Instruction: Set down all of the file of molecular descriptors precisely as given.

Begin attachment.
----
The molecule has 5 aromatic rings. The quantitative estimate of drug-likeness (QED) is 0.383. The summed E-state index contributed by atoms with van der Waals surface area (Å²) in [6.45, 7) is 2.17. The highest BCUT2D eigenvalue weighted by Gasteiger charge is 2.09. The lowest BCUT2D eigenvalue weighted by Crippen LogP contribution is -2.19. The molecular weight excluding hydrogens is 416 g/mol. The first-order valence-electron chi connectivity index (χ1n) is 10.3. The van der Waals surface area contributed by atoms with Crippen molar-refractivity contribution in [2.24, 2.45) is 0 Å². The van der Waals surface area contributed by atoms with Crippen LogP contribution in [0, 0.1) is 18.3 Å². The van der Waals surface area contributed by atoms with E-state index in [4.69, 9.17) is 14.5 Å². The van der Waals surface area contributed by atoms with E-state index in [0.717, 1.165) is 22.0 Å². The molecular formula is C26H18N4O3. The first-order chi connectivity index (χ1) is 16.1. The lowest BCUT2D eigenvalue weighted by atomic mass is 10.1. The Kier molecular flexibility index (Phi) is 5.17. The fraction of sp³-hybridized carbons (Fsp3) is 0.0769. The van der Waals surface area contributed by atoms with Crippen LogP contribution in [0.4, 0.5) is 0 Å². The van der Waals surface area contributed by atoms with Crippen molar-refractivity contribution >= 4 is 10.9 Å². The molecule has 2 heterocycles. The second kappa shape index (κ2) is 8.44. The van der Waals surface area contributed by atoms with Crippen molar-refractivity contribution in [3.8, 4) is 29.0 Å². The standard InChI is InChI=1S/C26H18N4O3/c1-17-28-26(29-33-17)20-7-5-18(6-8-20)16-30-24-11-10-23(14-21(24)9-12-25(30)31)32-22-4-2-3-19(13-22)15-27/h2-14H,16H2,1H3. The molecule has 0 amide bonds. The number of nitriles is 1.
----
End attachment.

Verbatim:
The molecule has 5 aromatic rings. The quantitative estimate of drug-likeness (QED) is 0.383. The summed E-state index contributed by atoms with van der Waals surface area (Å²) in [6.45, 7) is 2.17. The highest BCUT2D eigenvalue weighted by Gasteiger charge is 2.09. The lowest BCUT2D eigenvalue weighted by Crippen LogP contribution is -2.19. The molecular weight excluding hydrogens is 416 g/mol. The first-order valence-electron chi connectivity index (χ1n) is 10.3. The van der Waals surface area contributed by atoms with Crippen molar-refractivity contribution in [2.24, 2.45) is 0 Å². The van der Waals surface area contributed by atoms with Crippen LogP contribution in [0, 0.1) is 18.3 Å². The van der Waals surface area contributed by atoms with E-state index in [4.69, 9.17) is 14.5 Å². The van der Waals surface area contributed by atoms with E-state index in [0.717, 1.165) is 22.0 Å². The molecular formula is C26H18N4O3. The first-order chi connectivity index (χ1) is 16.1. The lowest BCUT2D eigenvalue weighted by atomic mass is 10.1. The Kier molecular flexibility index (Phi) is 5.17. The fraction of sp³-hybridized carbons (Fsp3) is 0.0769. The van der Waals surface area contributed by atoms with Crippen LogP contribution in [0.4, 0.5) is 0 Å². The van der Waals surface area contributed by atoms with Crippen molar-refractivity contribution >= 4 is 10.9 Å². The molecule has 2 heterocycles. The second kappa shape index (κ2) is 8.44. The van der Waals surface area contributed by atoms with Crippen molar-refractivity contribution in [3.8, 4) is 29.0 Å². The standard InChI is InChI=1S/C26H18N4O3/c1-17-28-26(29-33-17)20-7-5-18(6-8-20)16-30-24-11-10-23(14-21(24)9-12-25(30)31)32-22-4-2-3-19(13-22)15-27/h2-14H,16H2,1H3. The molecule has 0 amide bonds. The number of nitriles is 1.